Unshielded Multichannel Magnetocardiographic Mapping of Small Animals.

Donatella Brisinda, Riccardo Fenici, Anna Maria Meloni, Peter Fenici

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Since the eighties, multichannel magnetocardiographic mapping (MMCG) has been increasingly used as a clinical method for non-invasive three-dimensional (3D) imaging and localization of electrophysiological phenomena in patients with coronary artery disease or cardiomyopathy, and cardiac arrhythmias [1]. From clinical practice, the need has raised for experimental models, aimed to investigate and interpret the electrogenetic mechanisms underlying abnormal MMCG patterns. Furthermore, contactless MMCG technology seems ideal to non-invasively follow-up cardiac conditions of small intact animals, especially those genetically altered with cardiomyopathy, during chronic experimental studies. So far no data are available on MMCG of small animals hearts. This study was aimed to test the feasibility of unshielded MMCG of small intact animals, with a commercially available multichannel instrumentation for clinical application. Method: A 36-channel DC-SQUID system designed for clinical application in unshielded laboratories (sensitivity: 20 fT/Hz) was used for simultaneous MMCG from a 36-point grid, covering the area of 20 cm x 20 cm. Alternatively MMCG was performed sequentially with a 9-channel system. The latter system was also used to record a 9-point mini-map [2]. The distance between the dewar and the animal anterior chest wall was kept to the minimum (5-10 mm). 20 animals of different breeds (rabbits, guinea pigs, rats and hamsters), which body weight ranged between 200 and 2000 grams, were studied, to define the minimum size still compatible with adequate MMCG imaging of cardiac magnetic fields and to define the limit of the method for contactless electrophysiologic source localization. Equivalent Current Dipole (ECD), Effective Magnetic Dipole (EMD) and Current Reconstruction (CR) models were used for 3D localization and imaging of cardiac sources. Results: In rabbits, guinea pigs and rats, reproducible imaging of both atrial and ventricular magnetic fields providing localization of cardiac sources, was possible after averaging 120 seconds of MMCG. Different breed-related patterns of VR were found in rats, which allowed breed differentiation of apparently identical rats on the basis of MMCG. Cardiac magnetic fields of hamsters were much weaker, thus a magnetocardiographic signal-to-noise ratio adequate for reproducible source localization was achievable only with ventricular signals. Source localization, during the whole QRS interval, properly localized the heart position in the chest, with ECD, EMD and CR models. Discussion: Contactless MMCG in small animals is feasible, even in an unshielded laboratory, with both 36- and 9-channels systems designed for clinical recordings. In smaller animals (rats and hamsters), a 9-channel system can be sufficient to detect the whole cardiac magnetic field distribution, with a single recording. The minimum animal weight, compatible with detection of both atrial and ventricular magnetic fields, was about 250 grams.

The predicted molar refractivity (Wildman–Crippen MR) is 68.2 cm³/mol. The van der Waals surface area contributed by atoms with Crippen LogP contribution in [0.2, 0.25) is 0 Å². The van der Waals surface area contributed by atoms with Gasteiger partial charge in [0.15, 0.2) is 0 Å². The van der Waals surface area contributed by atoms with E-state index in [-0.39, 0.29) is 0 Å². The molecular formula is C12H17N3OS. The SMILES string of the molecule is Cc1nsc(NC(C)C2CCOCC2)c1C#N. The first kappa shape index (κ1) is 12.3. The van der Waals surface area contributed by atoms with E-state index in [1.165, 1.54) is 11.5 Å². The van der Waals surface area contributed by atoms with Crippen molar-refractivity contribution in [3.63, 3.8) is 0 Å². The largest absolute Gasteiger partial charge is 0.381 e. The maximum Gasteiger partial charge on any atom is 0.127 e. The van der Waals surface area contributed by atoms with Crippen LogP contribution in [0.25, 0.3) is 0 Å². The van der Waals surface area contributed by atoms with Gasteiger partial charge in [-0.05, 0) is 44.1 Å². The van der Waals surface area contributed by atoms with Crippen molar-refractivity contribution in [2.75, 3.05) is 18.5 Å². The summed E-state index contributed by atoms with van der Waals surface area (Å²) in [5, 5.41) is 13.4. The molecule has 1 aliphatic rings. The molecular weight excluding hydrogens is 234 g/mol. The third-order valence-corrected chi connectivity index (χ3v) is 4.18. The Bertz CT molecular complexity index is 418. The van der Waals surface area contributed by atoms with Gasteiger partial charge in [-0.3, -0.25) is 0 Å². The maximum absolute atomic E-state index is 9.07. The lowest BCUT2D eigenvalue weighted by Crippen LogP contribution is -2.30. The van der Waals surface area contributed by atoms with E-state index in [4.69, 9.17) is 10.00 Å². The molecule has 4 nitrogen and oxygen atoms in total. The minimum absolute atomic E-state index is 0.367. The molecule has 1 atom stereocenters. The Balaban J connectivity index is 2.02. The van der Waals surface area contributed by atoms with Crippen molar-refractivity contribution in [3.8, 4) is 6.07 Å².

Lingua originaleEnglish
pagine (da-a)162-164
Numero di pagine3
RivistaBiomedizinische Technik
Stato di pubblicazionePubblicato - 2004


  • Guinea pig
  • Magnetocardiography


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